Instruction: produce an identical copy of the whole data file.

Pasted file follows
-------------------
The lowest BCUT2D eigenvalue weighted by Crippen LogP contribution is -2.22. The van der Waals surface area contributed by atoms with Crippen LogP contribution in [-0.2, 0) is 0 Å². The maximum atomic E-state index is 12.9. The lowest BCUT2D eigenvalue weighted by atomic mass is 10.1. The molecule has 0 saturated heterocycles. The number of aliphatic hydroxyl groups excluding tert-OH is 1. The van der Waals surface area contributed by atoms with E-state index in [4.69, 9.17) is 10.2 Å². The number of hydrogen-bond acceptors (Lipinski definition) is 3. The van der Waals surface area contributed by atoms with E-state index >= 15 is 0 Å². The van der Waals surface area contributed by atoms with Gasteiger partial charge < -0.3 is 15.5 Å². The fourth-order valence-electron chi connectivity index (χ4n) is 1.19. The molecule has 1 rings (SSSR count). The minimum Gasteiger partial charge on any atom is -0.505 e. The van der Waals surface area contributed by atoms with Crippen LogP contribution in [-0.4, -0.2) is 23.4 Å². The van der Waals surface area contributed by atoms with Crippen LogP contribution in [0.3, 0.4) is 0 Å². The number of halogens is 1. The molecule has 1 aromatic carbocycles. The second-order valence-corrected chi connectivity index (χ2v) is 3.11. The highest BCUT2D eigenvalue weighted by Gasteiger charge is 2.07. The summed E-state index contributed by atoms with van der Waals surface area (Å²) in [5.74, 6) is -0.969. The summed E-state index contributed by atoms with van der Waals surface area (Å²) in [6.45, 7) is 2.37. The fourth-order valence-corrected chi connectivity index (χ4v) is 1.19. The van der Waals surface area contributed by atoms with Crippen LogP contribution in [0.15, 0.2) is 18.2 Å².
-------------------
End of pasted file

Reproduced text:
The lowest BCUT2D eigenvalue weighted by Crippen LogP contribution is -2.22. The van der Waals surface area contributed by atoms with Crippen LogP contribution in [-0.2, 0) is 0 Å². The maximum atomic E-state index is 12.9. The lowest BCUT2D eigenvalue weighted by atomic mass is 10.1. The molecule has 0 saturated heterocycles. The number of aliphatic hydroxyl groups excluding tert-OH is 1. The van der Waals surface area contributed by atoms with E-state index in [4.69, 9.17) is 10.2 Å². The number of hydrogen-bond acceptors (Lipinski definition) is 3. The van der Waals surface area contributed by atoms with E-state index >= 15 is 0 Å². The van der Waals surface area contributed by atoms with Gasteiger partial charge < -0.3 is 15.5 Å². The fourth-order valence-electron chi connectivity index (χ4n) is 1.19. The molecule has 1 rings (SSSR count). The minimum Gasteiger partial charge on any atom is -0.505 e. The van der Waals surface area contributed by atoms with Crippen LogP contribution in [-0.4, -0.2) is 23.4 Å². The van der Waals surface area contributed by atoms with Crippen LogP contribution in [0.3, 0.4) is 0 Å². The number of halogens is 1. The molecule has 1 aromatic carbocycles. The second-order valence-corrected chi connectivity index (χ2v) is 3.11. The highest BCUT2D eigenvalue weighted by Gasteiger charge is 2.07. The summed E-state index contributed by atoms with van der Waals surface area (Å²) in [5.74, 6) is -0.969. The summed E-state index contributed by atoms with van der Waals surface area (Å²) in [6.45, 7) is 2.37. The fourth-order valence-corrected chi connectivity index (χ4v) is 1.19. The van der Waals surface area contributed by atoms with Crippen LogP contribution in [0.15, 0.2) is 18.2 Å².